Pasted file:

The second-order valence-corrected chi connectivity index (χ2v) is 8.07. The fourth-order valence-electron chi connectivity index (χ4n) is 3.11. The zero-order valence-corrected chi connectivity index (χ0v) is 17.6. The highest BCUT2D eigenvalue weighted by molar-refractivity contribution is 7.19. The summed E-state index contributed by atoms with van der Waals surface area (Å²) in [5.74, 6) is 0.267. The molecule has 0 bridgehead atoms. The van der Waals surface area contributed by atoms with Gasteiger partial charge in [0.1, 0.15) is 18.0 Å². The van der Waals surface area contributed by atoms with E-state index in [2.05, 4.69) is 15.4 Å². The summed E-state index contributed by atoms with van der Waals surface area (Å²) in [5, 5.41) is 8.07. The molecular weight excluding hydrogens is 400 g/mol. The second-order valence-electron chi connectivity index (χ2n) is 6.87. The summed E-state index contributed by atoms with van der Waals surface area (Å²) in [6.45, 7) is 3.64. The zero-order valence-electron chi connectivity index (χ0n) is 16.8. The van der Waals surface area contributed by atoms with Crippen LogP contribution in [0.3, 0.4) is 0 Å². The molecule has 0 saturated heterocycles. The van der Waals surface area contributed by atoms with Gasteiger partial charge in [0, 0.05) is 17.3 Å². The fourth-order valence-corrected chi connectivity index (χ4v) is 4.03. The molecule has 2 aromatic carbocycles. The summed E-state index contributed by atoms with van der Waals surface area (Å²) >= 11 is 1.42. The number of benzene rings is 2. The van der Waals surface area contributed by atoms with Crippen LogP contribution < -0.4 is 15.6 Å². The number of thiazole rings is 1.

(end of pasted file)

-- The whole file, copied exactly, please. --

The second-order valence-corrected chi connectivity index (χ2v) is 8.07. The fourth-order valence-electron chi connectivity index (χ4n) is 3.11. The zero-order valence-corrected chi connectivity index (χ0v) is 17.6. The highest BCUT2D eigenvalue weighted by molar-refractivity contribution is 7.19. The summed E-state index contributed by atoms with van der Waals surface area (Å²) in [5.74, 6) is 0.267. The molecule has 0 bridgehead atoms. The van der Waals surface area contributed by atoms with Gasteiger partial charge in [0.1, 0.15) is 18.0 Å². The van der Waals surface area contributed by atoms with E-state index in [2.05, 4.69) is 15.4 Å². The summed E-state index contributed by atoms with van der Waals surface area (Å²) in [5, 5.41) is 8.07. The molecular weight excluding hydrogens is 400 g/mol. The second-order valence-electron chi connectivity index (χ2n) is 6.87. The summed E-state index contributed by atoms with van der Waals surface area (Å²) in [6.45, 7) is 3.64. The zero-order valence-electron chi connectivity index (χ0n) is 16.8. The van der Waals surface area contributed by atoms with Crippen LogP contribution in [0.3, 0.4) is 0 Å². The molecule has 0 saturated heterocycles. The van der Waals surface area contributed by atoms with Gasteiger partial charge in [0, 0.05) is 17.3 Å². The fourth-order valence-corrected chi connectivity index (χ4v) is 4.03. The molecule has 2 aromatic carbocycles. The summed E-state index contributed by atoms with van der Waals surface area (Å²) >= 11 is 1.42. The number of benzene rings is 2. The van der Waals surface area contributed by atoms with Crippen LogP contribution < -0.4 is 15.6 Å². The number of thiazole rings is 1.